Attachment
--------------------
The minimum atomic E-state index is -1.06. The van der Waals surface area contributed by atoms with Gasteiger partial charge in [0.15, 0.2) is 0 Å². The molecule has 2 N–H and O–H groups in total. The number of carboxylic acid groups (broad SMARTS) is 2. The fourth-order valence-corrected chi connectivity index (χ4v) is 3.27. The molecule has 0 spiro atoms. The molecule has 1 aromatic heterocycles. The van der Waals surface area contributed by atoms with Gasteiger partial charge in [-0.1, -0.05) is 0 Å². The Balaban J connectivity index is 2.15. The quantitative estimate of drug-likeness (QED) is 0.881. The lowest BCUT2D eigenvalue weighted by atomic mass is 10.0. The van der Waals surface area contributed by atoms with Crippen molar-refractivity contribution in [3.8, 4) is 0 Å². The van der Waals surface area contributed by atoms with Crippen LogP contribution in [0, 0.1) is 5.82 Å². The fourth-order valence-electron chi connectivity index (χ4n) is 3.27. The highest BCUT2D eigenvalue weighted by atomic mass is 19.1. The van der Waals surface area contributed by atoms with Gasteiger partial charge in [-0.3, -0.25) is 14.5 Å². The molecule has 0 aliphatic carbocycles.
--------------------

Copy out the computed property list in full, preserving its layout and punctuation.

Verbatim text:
The minimum atomic E-state index is -1.06. The van der Waals surface area contributed by atoms with Gasteiger partial charge in [0.15, 0.2) is 0 Å². The molecule has 2 N–H and O–H groups in total. The number of carboxylic acid groups (broad SMARTS) is 2. The fourth-order valence-corrected chi connectivity index (χ4v) is 3.27. The molecule has 0 spiro atoms. The molecule has 1 aromatic heterocycles. The van der Waals surface area contributed by atoms with Gasteiger partial charge in [-0.1, -0.05) is 0 Å². The Balaban J connectivity index is 2.15. The quantitative estimate of drug-likeness (QED) is 0.881. The lowest BCUT2D eigenvalue weighted by atomic mass is 10.0. The van der Waals surface area contributed by atoms with Crippen molar-refractivity contribution in [3.8, 4) is 0 Å². The van der Waals surface area contributed by atoms with Crippen LogP contribution in [0, 0.1) is 5.82 Å². The fourth-order valence-electron chi connectivity index (χ4n) is 3.27. The highest BCUT2D eigenvalue weighted by atomic mass is 19.1. The van der Waals surface area contributed by atoms with Gasteiger partial charge in [-0.3, -0.25) is 14.5 Å². The molecule has 0 aliphatic carbocycles.